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Protecting Your Rights if You Have Been Illegally Fired from Your Job

Most employment relationships in New York are “at will,” which generally gives both the employer and the employee the right to end the relationship when they wish. An employee can quit when they want and an employer can fire someone when they want, without having to offer a reason for doing so. An employer's right to terminate someone, however, does face some restrictions.

Wrongful termination occurs when a termination violates an employment law, public policy, or a valid employment contract. Wrongful termination violates employee rights and deprives them of the positions and income they would have earned. When this takes place, the law gives former employees the right to seek legal relief from their employers.

Wrongful termination cases are often complicated and adversarial. If you suspect that your employer illegally terminated you, contact an employment lawyer who fully understands your rights under federal and New York laws. Call Braverman Law PC for help.

Termination Based on Discrimination

Both Title VII of the Civil Rights Act of 1964 and the New York Human Rights Law prohibit workplace discrimination. In New York City, protected employee classes include:

  • Age
  • Color
  • Race
  • Citizenship status or alienage
  • Gender
  • Gender identity
  • Sexual orientation
  • Pregnancy
  • Marital status or partnership status
  • Disability
  • Religion or creed
  • Military status
  • Domestic violence or sex offense victim status
  • Credit history
  • Caregiver status

Discrimination can range from refusing to hire someone based on a protected factor to harassment, demotion, and other adverse employment actions—including termination.

Any termination due to discriminatory factors strictly violates the law. If your employer fired you because of your race, sexual orientation, or another protected factor, you may take legal action against your employer for your unlawful termination. You may seek compensation for your many losses, as well as reinstatement at your former job if you wish. An experienced New York City wrongful termination lawyer can advise you of your rights and options in your specific case.

Hire the right attorney to protect your rights in this situation. Employers may employ many tactics to aggressively defend against allegations of discrimination and wrongful termination. For instance, employers will often deny any discrimination, and instead state that the termination was for another pretextual reason. Braverman Law PC can identify pretextual reasons and will work to provide the evidence needed to prove the true discriminatory reason behind a wrongful termination.

Retaliatory Discrimination

Anti-discrimination laws give you the right to work free from discrimination and to complain about discrimination or harassment when it occurs. The law also prohibits your employer from retaliating against you—including by terminating you—for speaking out or participating in an investigation regarding discrimination or harassment.

Other protected acts for which your employer may not terminate you in retaliation include:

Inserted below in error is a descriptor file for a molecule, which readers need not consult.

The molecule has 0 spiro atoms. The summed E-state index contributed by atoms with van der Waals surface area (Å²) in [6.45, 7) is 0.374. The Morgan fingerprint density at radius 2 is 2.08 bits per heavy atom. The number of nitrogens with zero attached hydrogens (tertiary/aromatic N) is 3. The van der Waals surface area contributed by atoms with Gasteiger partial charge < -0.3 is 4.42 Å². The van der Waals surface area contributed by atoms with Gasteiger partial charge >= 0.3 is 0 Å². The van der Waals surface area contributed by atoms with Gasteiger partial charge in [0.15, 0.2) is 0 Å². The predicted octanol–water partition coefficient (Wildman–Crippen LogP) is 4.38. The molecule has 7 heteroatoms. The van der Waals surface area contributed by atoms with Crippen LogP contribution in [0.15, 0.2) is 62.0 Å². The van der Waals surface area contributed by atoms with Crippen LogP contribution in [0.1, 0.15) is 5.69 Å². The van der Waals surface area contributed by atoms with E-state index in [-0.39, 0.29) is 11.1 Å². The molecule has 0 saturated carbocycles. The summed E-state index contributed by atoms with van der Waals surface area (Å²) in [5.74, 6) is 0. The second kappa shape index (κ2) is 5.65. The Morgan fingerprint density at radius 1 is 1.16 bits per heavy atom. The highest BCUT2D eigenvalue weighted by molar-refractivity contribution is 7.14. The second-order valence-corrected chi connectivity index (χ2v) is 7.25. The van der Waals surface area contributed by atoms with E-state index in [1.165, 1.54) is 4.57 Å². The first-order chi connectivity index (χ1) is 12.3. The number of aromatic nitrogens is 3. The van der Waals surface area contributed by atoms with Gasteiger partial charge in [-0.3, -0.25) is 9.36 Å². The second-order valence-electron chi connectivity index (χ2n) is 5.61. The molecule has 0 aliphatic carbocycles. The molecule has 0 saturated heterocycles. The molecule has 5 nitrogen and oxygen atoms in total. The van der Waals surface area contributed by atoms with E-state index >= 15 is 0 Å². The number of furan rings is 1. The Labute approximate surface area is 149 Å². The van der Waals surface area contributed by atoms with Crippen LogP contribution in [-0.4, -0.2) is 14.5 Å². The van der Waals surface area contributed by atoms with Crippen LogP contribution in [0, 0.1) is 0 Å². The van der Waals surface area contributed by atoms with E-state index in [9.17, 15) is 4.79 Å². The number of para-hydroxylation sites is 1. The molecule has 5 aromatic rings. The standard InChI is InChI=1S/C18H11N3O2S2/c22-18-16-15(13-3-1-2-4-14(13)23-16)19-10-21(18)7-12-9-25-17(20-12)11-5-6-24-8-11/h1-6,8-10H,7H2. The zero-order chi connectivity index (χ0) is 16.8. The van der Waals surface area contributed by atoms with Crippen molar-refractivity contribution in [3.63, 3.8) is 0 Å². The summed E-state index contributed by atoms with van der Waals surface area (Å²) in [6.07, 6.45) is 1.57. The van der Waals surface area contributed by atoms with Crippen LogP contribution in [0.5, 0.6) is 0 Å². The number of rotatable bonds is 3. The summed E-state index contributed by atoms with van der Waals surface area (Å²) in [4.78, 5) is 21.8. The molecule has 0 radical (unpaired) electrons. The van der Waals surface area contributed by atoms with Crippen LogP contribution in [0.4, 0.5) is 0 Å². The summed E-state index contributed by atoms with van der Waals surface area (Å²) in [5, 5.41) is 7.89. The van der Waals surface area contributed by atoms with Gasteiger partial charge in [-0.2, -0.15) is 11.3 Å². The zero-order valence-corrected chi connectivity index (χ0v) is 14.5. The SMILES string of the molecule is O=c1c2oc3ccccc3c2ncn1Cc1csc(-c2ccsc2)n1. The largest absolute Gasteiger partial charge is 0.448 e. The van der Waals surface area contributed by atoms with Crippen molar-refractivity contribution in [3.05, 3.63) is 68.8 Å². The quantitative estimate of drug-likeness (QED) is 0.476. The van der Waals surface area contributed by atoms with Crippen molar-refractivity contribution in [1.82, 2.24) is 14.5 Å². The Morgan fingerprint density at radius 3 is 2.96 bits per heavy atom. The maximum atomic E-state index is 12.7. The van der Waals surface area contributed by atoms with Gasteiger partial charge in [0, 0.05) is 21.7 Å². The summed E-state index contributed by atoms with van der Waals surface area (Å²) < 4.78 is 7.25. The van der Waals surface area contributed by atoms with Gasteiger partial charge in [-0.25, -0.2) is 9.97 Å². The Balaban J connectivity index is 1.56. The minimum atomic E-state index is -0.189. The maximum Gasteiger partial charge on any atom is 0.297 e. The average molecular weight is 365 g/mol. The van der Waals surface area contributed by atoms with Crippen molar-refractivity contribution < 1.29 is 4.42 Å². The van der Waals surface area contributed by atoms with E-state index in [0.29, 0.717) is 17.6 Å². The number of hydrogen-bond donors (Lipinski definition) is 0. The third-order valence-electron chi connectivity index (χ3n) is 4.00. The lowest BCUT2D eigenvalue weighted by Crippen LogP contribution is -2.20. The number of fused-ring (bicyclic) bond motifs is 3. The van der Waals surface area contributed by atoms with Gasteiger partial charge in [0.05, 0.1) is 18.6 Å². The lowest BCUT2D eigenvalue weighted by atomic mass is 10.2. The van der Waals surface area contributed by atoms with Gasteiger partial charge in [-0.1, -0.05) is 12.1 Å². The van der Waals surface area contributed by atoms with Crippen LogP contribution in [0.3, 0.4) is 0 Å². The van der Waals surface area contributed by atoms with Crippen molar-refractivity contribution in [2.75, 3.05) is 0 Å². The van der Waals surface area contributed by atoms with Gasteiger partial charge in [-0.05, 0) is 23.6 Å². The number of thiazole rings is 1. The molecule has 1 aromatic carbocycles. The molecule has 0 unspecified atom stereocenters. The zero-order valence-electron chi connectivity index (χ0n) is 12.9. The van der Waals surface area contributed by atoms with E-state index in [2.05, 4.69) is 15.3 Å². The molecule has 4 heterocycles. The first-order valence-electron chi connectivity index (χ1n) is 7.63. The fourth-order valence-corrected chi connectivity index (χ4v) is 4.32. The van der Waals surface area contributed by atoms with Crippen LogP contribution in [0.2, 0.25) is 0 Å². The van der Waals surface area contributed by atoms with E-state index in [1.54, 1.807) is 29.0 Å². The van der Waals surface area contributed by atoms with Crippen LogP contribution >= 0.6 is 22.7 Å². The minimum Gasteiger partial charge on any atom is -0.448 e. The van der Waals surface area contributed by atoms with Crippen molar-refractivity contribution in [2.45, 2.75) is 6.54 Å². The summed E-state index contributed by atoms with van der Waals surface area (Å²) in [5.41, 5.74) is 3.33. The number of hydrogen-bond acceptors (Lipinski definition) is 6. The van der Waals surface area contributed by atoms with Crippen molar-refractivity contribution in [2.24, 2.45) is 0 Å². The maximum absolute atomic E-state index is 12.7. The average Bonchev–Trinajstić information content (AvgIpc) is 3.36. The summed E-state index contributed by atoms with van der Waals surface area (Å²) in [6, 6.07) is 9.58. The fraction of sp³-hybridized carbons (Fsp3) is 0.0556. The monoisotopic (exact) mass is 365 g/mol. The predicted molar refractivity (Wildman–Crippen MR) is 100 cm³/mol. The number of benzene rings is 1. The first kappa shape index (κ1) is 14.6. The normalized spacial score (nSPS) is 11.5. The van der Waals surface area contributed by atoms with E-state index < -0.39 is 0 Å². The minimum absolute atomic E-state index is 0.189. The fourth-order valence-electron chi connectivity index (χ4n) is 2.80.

One of the most important protections against retaliatory termination is for “whistleblowers”—employees who are brave enough to come forward to report an employer's violation of law that threatens public health and safety. The law protects such employees from termination. Whistleblowers may report SEC violations, environmental violations, health and safety violations in the workplace, and other unlawful behaviors.

If you are considering blowing the whistle on your employer's illegal acts, or if your employer has already fired you for doing so, contact a skilled New York wrongful termination attorney as soon as possible.

Termination Against Public Policy

The law prohibits termination for exercising a legal right or participating in a legal obligation. For example, New York employees generally have the right to engage in lawful recreational or political activities on their personal time without the fear of termination. Furthermore, an employer may not terminate someone for participating in jury duty or voting, as long as the employer had proper notice of the absence due to the obligation. An employer also may not terminate someone for refusing to engage in unlawful, unethical, or otherwise wrongful practices on behalf of the employer.

Breach of an Employment Contract or Employee Manual

Some employment relationships are not at-will, but instead are based on an agreement signed by both parties. This agreement generally sets out the length of the relationship and may state that neither party may terminate the relationship except for good cause. If your employer suddenly terminates your contract without such good cause, you have the right to hold it accountable for breach of contract and wrongful termination. Similarly, if you have a union contract, your employer may not terminate you in violation of that contract without your employer following the set grievance procedures.

In addition, some employers distribute employment manuals that may list specific conditions under which they may fire employees. A manual may state that certain disciplinary steps must take place before termination or may specify that termination may only occur for good cause. Violating the terms of such a manual may constitute wrongful termination.

Do Not Wait to Contact a New York City Wrongful Termination Attorney for Help

If you want more information, please call (212) 206-8166 or contact Braverman Law PC online today.


We will use our years of expertise and experience to fight for your rights as a business owner or employee. We have the skills, dedication, and knowledge to protect your best interests.